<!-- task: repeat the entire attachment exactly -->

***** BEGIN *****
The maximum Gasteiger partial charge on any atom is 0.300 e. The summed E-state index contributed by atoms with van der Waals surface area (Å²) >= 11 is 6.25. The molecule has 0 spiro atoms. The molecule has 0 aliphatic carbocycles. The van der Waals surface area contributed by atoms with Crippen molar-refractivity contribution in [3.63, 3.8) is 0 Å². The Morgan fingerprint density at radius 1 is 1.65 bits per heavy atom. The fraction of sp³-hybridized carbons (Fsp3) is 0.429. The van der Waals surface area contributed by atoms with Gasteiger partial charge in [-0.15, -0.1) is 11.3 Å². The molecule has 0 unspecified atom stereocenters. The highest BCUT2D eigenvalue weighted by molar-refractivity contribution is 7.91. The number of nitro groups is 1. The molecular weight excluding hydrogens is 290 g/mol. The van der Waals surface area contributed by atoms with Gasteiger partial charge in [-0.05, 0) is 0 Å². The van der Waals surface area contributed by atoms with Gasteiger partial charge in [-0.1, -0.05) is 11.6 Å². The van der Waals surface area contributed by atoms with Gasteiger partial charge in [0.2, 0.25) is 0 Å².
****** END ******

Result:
The maximum Gasteiger partial charge on any atom is 0.300 e. The summed E-state index contributed by atoms with van der Waals surface area (Å²) >= 11 is 6.25. The molecule has 0 spiro atoms. The molecule has 0 aliphatic carbocycles. The van der Waals surface area contributed by atoms with Crippen molar-refractivity contribution in [3.63, 3.8) is 0 Å². The Morgan fingerprint density at radius 1 is 1.65 bits per heavy atom. The fraction of sp³-hybridized carbons (Fsp3) is 0.429. The van der Waals surface area contributed by atoms with Gasteiger partial charge in [-0.15, -0.1) is 11.3 Å². The molecule has 0 unspecified atom stereocenters. The highest BCUT2D eigenvalue weighted by molar-refractivity contribution is 7.91. The number of nitro groups is 1. The molecular weight excluding hydrogens is 290 g/mol. The van der Waals surface area contributed by atoms with Gasteiger partial charge in [-0.05, 0) is 0 Å². The van der Waals surface area contributed by atoms with Gasteiger partial charge in [-0.1, -0.05) is 11.6 Å². The van der Waals surface area contributed by atoms with Gasteiger partial charge in [0.2, 0.25) is 0 Å².